In 1982, Thomas Sargent and Neil Wallace published a paper entitled, “The Real Bills Doctrine Versus the Quantity Theory: A Reconsideration.” Within the paper, the authors outlined what they called a “real-bills regime.” Sargent and Wallace showed that within the regime the price level could be indeterminate and yet still produce a Pareto-optimal allocation of resources. This conclusion is viewed as calling into question the desirability of price stability.
However, as David Laidler explained:
Sargent and Wallace’s attempted rehabilitation of the real-bills doctrine suffers from the following deficiencies: (1) the conclusions on whose basis they seek to rehabilitate the real-bills doctrine would have been anathema to its proponents; (2) what they refer to as the real-bills doctrine is not the real-bills doctrine; and (3) their interpretation of Adam Smith’s analysis of the social productivity of banking is quite misconceived.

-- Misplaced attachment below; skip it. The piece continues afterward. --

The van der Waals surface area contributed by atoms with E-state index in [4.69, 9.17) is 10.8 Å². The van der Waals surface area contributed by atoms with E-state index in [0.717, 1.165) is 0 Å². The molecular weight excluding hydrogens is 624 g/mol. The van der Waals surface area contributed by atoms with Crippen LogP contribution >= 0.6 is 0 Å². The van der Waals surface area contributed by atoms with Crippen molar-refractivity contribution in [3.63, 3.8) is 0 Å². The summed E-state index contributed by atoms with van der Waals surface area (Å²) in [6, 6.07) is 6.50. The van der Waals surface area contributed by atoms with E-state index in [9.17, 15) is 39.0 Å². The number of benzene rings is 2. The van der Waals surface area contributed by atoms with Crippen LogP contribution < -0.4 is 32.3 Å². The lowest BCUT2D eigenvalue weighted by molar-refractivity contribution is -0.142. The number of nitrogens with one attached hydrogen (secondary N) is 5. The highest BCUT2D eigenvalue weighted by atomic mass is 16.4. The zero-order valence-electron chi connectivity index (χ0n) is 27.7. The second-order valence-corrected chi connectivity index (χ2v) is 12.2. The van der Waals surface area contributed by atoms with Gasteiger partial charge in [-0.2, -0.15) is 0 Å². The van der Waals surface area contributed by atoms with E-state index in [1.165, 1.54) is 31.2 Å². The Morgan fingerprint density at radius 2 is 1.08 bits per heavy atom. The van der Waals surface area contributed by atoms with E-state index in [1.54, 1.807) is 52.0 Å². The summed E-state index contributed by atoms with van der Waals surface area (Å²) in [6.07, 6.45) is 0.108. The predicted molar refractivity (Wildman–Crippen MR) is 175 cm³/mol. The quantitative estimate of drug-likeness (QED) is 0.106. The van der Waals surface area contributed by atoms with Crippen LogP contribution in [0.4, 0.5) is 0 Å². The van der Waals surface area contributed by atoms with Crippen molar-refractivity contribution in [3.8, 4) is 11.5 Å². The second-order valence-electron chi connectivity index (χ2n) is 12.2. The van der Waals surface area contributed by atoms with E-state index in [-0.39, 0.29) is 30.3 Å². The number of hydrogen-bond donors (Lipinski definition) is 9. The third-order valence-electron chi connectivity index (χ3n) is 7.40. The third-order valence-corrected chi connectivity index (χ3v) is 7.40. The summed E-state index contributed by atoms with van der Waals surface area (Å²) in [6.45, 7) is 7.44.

This, of course, does not denigrate the findings of the paper. The implications of the paper can be judged based on the contents without reference to the history of thought. However, the explicit reference to the real bills doctrine remains problematic as David Laidler subsequently explains (p. 155):
If economics is to make progress, it clear needs analytic results, and Sargent and Wallace have certainly provided these. However, new results are only a necessary condition for progress, which also requires that, in the process of working out new ideas, we do not lose sight of or distort old ones. I hope that this note has done something to help ensure that, in the process of absorbing Sargent and Wallace’s new and provocative analysis, readers of the Journal of Political Economy do not lose sight of what was at stake in earlier monetary debates.